Ristić or Ristich, Jovan(both: yō`vän rē`stĭch), 1831–99, Serbian statesman. A leader of the liberal party, he was repeatedly foreign minister and was three times premier (1873, 1878–80, 1887). Ristić hoped to make Serbia the nucleus of a large South Slav state, and in the 1878 Treaty of Berlin, Serbia gained full independence and additional territory. After the abdication of King Milan, Ristić headed (1889–93) the council of regency for Milan's son, Alexander.
Born Feb. 13, 1831, in Kragujevac; died Sept. 5, 1899, in Belgrade. Serbian statesman, political figure, and historian.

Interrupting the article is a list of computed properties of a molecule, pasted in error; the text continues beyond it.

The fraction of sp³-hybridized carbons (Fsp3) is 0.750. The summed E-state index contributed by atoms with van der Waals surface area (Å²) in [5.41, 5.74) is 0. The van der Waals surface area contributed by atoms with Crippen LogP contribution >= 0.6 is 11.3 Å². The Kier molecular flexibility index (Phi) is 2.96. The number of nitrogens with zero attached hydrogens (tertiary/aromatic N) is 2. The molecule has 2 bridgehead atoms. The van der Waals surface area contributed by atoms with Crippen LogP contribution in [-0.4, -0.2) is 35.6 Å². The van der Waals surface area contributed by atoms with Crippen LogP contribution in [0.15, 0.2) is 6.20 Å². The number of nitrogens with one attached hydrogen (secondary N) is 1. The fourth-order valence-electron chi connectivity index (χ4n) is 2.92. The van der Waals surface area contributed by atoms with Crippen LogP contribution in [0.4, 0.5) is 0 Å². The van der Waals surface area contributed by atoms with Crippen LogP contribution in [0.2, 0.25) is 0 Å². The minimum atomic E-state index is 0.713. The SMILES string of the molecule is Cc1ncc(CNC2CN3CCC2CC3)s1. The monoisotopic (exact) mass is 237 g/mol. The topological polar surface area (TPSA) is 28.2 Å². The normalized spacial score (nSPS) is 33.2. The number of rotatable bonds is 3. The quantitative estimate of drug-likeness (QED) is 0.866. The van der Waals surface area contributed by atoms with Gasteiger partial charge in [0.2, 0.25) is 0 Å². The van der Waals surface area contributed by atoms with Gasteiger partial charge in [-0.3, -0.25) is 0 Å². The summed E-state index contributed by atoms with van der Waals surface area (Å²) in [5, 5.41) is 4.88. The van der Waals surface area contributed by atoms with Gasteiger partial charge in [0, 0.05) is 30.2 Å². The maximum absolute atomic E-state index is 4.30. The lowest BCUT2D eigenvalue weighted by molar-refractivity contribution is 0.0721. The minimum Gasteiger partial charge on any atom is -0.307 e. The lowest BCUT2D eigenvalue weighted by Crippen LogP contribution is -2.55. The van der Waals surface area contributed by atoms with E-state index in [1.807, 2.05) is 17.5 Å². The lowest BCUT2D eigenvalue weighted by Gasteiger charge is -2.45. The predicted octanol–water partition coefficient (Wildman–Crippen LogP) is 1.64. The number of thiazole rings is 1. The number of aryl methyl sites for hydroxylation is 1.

Ristić studied history in France and Germany and earned his doctor of philosophy degree in 1852. From 1861 to 1867 he was the Serbian envoy to Turkey. In 1867 he succeeded I. Garašanin as minister of foreign affairs. Between 1868 and 1872 he was one of the regents for Prince Milan Obrenović. In 1869, at Ristić’s insistence, a consitution was adopted that somewhat limited the personal power of the prince.
Ristić served as prime minister in the periods 1873, 1878–80, and 1887 and as minister of foreign affairs in the periods 1872–73, 1875, and 1876-78. He opposed Milan Obrenović’s pro-Austrian orientation. Between 1889 and 1893 he was one of the regents for Prince Alexander Obrenović.
Ristić represented Serbia at the Berlin Congress of 1878. He was the author of works on Serbian diplomatic history in the 19th century.